a little practice doing polynomial long division. So if we divide x squared minus
1 into this thing up here, 2x to the fourth plus
2x to the third minus 3x squared minus 2x plus 1. So this is good practice on
polynomial long division-- highest degree term going
into highest degree term. x squared goes into 2x to
the fourth 2x squared times. So let's put that in
the 2x squared spot. 2x squared times x squared
is 2x to the fourth. 2x squared times negative
1 is negative 2x squared. And now let's subtract
this from up there. So we'll multiply by it
negative 1 and then add it. And so this gives
us 2x to the third. Negative 3 plus 2, so it's
minus x squared minus 2x plus 1. And then x squared goes into
2x to the third 2x times. So this is plus 2x. 2x times x squared
is 2x to the third. 2x times negative
1 is negative 2x. And then we can subtract
this from there, or you could say
add the negative. So let's just add the negative. It's easier to keep
track of things. So those cancel out. You get negative x squared--
these cancel out-- plus 1. x squared goes into negative
x squared minus-- or negative 1 times. Negative 1 times x squared
is negative x squared. Negative 1 times
negative 1 is positive 1. And indeed, we get no remainder. So we can write
this thing up here. We can write it as
the product of this. So it is equal
to-- so this thing we can rewrite as 2x squared
plus 2x minus 1 times x squared minus 1. So this times this is
equal to this, so times x squared minus 1. So we just factored it. And so that simplifies
things a good bit. It doesn't make
it trivial, but it simplifies things a good bit. So now we can cancel
that with that. And now at least we have
things in second degree. We got rid of these third
and fourth degree terms. So let's now rewrite things. So now let's multiply both
sides of this equation by x squared plus x plus 1. So we're going to get
the square root of 3-- so let me just write it out. So I'm going to get the
square root of 3 times x squared plus the
square root of 3 times x plus the square
root of 3 times 1-- so I just multiplied the
left-hand side by what we have left in the denominator-- is
equal to what we have left in the numerator,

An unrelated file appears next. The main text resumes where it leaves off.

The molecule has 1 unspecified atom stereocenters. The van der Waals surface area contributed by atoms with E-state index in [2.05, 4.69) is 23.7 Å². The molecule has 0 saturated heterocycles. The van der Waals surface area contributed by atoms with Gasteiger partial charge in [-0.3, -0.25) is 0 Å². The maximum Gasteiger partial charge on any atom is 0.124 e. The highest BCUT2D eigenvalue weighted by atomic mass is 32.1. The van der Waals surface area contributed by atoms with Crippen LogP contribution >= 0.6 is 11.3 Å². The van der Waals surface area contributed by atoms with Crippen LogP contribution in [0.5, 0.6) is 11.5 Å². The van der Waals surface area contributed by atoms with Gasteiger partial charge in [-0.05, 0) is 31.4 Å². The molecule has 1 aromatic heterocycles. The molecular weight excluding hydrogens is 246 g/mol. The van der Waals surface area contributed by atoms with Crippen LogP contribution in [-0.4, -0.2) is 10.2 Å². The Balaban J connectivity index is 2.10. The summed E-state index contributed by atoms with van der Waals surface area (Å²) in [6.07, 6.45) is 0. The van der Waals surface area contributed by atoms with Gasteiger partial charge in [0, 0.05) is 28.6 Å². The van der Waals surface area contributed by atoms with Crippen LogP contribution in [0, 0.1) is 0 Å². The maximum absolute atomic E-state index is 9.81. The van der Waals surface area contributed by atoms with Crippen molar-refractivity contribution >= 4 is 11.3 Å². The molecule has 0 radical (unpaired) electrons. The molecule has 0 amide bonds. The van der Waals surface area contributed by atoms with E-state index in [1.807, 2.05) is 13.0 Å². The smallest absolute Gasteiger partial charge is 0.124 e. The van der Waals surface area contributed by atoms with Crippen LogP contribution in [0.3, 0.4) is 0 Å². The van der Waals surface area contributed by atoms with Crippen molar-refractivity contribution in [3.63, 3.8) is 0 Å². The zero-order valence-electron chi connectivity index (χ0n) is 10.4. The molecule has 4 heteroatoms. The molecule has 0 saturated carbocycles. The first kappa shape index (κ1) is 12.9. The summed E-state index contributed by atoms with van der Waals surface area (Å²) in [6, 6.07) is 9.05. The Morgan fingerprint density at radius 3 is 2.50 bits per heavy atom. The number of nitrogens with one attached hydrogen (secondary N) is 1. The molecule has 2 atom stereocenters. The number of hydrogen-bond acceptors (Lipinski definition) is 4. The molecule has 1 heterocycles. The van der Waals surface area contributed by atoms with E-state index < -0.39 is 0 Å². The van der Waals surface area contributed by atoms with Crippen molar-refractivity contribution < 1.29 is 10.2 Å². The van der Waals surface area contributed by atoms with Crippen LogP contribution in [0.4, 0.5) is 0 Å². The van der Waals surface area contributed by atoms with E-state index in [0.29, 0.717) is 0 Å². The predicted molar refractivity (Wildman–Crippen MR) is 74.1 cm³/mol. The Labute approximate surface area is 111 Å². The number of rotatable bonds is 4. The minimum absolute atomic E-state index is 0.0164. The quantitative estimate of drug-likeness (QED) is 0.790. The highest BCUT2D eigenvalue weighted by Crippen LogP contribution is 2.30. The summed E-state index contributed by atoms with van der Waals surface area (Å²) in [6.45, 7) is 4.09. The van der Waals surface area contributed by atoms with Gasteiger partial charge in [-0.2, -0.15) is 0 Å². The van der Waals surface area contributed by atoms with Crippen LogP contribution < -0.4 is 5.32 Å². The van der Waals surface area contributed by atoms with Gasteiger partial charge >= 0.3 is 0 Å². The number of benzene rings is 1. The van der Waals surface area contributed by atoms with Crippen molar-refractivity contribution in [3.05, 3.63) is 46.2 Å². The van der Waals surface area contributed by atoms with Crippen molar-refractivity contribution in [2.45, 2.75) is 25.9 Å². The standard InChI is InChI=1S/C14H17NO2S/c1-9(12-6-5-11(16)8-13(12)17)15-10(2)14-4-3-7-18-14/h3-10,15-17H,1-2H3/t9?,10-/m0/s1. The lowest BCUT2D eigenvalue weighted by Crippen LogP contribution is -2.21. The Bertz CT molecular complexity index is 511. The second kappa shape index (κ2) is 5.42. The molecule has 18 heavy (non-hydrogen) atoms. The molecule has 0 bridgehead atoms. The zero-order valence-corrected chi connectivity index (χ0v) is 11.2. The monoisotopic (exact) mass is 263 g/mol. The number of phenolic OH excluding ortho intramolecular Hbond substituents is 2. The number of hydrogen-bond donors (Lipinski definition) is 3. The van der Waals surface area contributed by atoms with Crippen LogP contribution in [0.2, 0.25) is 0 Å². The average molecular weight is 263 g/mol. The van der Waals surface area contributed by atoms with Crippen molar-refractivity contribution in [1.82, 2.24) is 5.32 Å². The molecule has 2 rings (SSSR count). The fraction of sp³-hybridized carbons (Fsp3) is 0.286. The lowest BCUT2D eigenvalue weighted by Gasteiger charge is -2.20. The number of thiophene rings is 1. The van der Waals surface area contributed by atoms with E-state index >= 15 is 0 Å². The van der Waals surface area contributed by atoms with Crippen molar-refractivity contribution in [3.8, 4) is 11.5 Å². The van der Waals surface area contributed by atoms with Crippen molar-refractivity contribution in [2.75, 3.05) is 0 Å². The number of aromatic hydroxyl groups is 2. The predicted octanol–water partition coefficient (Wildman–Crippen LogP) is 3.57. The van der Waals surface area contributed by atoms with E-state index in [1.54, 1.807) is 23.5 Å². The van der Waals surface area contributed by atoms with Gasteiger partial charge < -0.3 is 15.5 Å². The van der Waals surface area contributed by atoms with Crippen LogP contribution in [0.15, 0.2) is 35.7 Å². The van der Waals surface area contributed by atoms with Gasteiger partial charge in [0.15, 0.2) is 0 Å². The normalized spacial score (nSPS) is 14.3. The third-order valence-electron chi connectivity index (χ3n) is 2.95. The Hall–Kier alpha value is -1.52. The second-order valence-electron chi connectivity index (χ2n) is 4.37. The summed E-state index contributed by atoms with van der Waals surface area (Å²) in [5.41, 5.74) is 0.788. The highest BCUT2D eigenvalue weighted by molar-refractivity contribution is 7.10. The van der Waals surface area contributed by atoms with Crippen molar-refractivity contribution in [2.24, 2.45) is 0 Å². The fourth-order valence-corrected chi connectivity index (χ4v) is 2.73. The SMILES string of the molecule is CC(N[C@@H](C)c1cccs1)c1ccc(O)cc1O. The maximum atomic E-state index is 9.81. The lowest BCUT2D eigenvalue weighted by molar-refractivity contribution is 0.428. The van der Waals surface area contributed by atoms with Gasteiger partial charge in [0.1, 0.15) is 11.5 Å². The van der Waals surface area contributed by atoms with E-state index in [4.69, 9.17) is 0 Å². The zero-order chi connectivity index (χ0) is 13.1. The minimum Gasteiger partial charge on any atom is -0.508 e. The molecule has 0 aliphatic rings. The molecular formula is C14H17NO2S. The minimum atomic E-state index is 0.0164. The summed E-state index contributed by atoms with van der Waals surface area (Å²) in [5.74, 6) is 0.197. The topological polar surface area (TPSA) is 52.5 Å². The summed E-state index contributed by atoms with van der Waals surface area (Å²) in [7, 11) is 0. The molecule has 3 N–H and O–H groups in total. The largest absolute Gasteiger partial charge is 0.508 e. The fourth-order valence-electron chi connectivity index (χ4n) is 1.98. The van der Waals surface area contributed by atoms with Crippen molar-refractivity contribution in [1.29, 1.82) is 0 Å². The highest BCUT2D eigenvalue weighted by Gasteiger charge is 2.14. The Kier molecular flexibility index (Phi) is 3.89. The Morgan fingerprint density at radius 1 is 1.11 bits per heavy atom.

because if we multiply the right side by this,
it obviously cancels out. So this is going to be equal
to 2x squared plus 2x minus 1. And now if we want to-- now
let's see what we can do here. Well, we can subtract the
stuff on the right side from the left-hand side. And so we would get the
square root of 3 minus 2 times x squared plus the square
root of 3 minus 2 times x-- just subtracting this
stuff from that side-- plus the square root
of 3 plus 1, right? Did I do that right? Square root of 3, I subtracted
the x squared from that, so square root of 3 minus
2, square root of 3 minus 2. And you have the
square root of 3. Subtracting a negative 1,
I get a plus 1 over here. And since I subtracted
all of this stuff from both sides
of the equation-- this is just the
left-hand side-- the right-hand side is now 0. I subtracted this from the
right-hand side to get 0. So now we have-- this almost
looks ridiculously simple. Even though I have these
ridiculous radicals and all that, I have a straight-up
quadratic equation right here, so I can use the
quadratic formula. So the roots here, so x is
going to be equal to negative b. This is b right here. So negative b, you
can swap those. So it's 2 minus the square root
of 3 plus or minus b squared. So let me just write it here. So the square root of 3 minus
2 squared minus 4 times a. So that's the square root
of 3 minus 2 times c. Well, c is the entire constant
term right over there. So it's times square root of
3 plus 1, all of that over 2a, so all of that over
this business over here. So that's 2 root 3 minus 4. So we thought we were
in the home stretch, but now we have to do some
major radical simplification. So once again,
these test writers are not pleasant people. So let's try our
best to tackle this. So let's go into-- let's
go inside the radical right over here. Let's go inside of the
radical right over here. And you have the square
root of 3 minus 2. Actually, I'm going
to leave you there. I'm approaching 10
minutes, and frankly, I need a drink of water. This problem is maybe the most
tiring problem I've ever done. I'll leave you there. We just have to simplify
this in the next video.